New Product Development New Product Development is the business process for developing new hardware, software and service products for the enterprise. It includes all activities from development of the idea or concept for the product, the development of the product and its processes, and the launch of the product into production and into the market place.
New Product Introduction 1. New Product Introduction refers to the set of activities that occur once a product has been developed and is ready to be introduced into the marketplace. See Product Launch.
2. New Product Introduction is used by some organizations synonymously with new product development.
NGT see Nominal Group Technique
NIH “Not Invented Here”
NIPDE National Initiative for Product Data Exchange
NIST National Institute of Standards and Technology
Nominal Group Technique Nominal Group Technique, similar to brainstorming, is used by teams to generate ideas on a particular subject. Team members are asked to silently write down as many ideas as possible. Each member is then asked in turn to share one idea which is recorded. After all ideas are recorded, they are discussed and prioritized by the group.
Nonconformance A Nonconformance is product or material which does not conform to the customer requirements or specifications.
Non-Destructive Inspection / Test The inspection or test of the product or part that retains the product’s or part’s physical and operational integrity.
Non-Value-Added Activity An activity that is considered not to contribute to customer value or the organization’s needs. Designation as non-value added reflects the belief that the activity can be eliminated, redesigned, reduced without reducing the quantity, quality or responsiveness of the output to the customer or the organization.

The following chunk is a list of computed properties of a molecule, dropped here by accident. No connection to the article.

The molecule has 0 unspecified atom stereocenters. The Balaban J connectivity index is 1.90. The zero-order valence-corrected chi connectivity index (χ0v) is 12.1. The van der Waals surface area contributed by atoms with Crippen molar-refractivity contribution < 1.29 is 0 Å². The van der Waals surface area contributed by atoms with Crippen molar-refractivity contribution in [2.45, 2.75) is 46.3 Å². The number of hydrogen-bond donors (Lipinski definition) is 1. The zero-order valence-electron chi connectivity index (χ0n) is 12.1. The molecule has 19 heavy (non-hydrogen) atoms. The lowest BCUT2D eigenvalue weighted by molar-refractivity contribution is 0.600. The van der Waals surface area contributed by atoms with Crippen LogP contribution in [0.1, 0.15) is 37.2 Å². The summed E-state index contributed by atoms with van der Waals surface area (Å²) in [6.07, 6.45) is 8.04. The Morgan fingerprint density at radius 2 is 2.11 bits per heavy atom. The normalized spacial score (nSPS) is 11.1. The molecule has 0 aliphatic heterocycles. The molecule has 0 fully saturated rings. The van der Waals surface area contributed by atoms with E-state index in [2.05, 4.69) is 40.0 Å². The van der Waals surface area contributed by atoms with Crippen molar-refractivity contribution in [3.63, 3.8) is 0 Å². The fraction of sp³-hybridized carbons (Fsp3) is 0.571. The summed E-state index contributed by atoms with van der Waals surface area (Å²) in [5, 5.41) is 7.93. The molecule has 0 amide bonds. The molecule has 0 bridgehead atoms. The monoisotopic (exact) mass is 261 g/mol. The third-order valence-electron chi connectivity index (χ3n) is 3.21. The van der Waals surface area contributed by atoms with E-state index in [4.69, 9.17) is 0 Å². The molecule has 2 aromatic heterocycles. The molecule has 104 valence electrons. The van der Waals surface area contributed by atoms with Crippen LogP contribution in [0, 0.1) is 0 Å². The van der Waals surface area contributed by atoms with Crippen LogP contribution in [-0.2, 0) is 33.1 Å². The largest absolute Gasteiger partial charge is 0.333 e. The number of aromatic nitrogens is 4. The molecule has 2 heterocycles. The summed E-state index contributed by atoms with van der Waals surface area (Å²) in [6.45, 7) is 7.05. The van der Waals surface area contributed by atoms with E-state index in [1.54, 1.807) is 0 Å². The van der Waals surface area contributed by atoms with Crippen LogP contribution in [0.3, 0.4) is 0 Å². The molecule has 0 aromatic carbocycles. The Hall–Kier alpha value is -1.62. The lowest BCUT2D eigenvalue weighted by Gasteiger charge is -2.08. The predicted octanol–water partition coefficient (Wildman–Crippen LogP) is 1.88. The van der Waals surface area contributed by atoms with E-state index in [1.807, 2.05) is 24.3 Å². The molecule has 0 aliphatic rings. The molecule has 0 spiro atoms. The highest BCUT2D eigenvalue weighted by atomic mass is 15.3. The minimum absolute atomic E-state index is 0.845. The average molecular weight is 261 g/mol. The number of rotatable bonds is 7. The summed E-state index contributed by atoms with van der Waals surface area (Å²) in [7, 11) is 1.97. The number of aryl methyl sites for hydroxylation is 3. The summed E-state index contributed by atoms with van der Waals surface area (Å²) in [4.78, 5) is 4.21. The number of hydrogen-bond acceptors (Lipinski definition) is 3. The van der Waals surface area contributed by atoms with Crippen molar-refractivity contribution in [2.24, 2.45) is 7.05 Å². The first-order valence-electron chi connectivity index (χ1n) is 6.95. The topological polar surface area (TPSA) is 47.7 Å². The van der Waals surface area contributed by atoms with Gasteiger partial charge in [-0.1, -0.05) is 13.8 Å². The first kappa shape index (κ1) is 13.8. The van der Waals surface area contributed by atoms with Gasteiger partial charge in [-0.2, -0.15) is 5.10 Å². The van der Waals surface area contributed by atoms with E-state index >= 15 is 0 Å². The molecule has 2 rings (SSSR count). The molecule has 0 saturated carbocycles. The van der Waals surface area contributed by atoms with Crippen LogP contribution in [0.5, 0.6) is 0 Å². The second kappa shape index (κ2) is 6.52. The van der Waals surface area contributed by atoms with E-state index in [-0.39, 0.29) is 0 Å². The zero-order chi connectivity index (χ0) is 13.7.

NPDP New Product Development Professional – PDMA certification of expertise in new product development processes and practices.
NPI see New Product Introduction
NPIT New Product Introduction Team(s)
NPV see Net Present Value
NRE 1. Non-Recurring Expense
2. Non-Recurring Engineering
NURBS Non-Uniform Rational B-Spline – method of representing curves and surfaces in CAD system using B-splines and algorithms to represent any complex curve or surface as a single equation by breaking them up into many pieces.
OA see Orthogonal Array
Object The term Object is used to mean a collection of attributes that represent either a physical or logical artifact. For example an Object can represent all the information required for an item or a drawing. The key feature of an Object is that it represents data that can be manipulated as a group, so copying an item Object copies all the attributes associated with the object in one action. Objects are specialized into Classes. An object representing a particular type of bolt, for example, could be in the Class of Objects called bolts. Objects have ‘methods’. Methods are ways in which the object can be accessed, modified, displayed, etc. Another feature of Objects is inheritance. One class can be based upon another, the new class is called a subclass. The new class will inherit all the attributes of the other class. So you could have a class called bolt with attributes, length, thread type and pitch. You can then create a subclass called brass. The new class would inherit the attributes length, thread type and pitch from the bolt class and have a new attribute ‘brass’.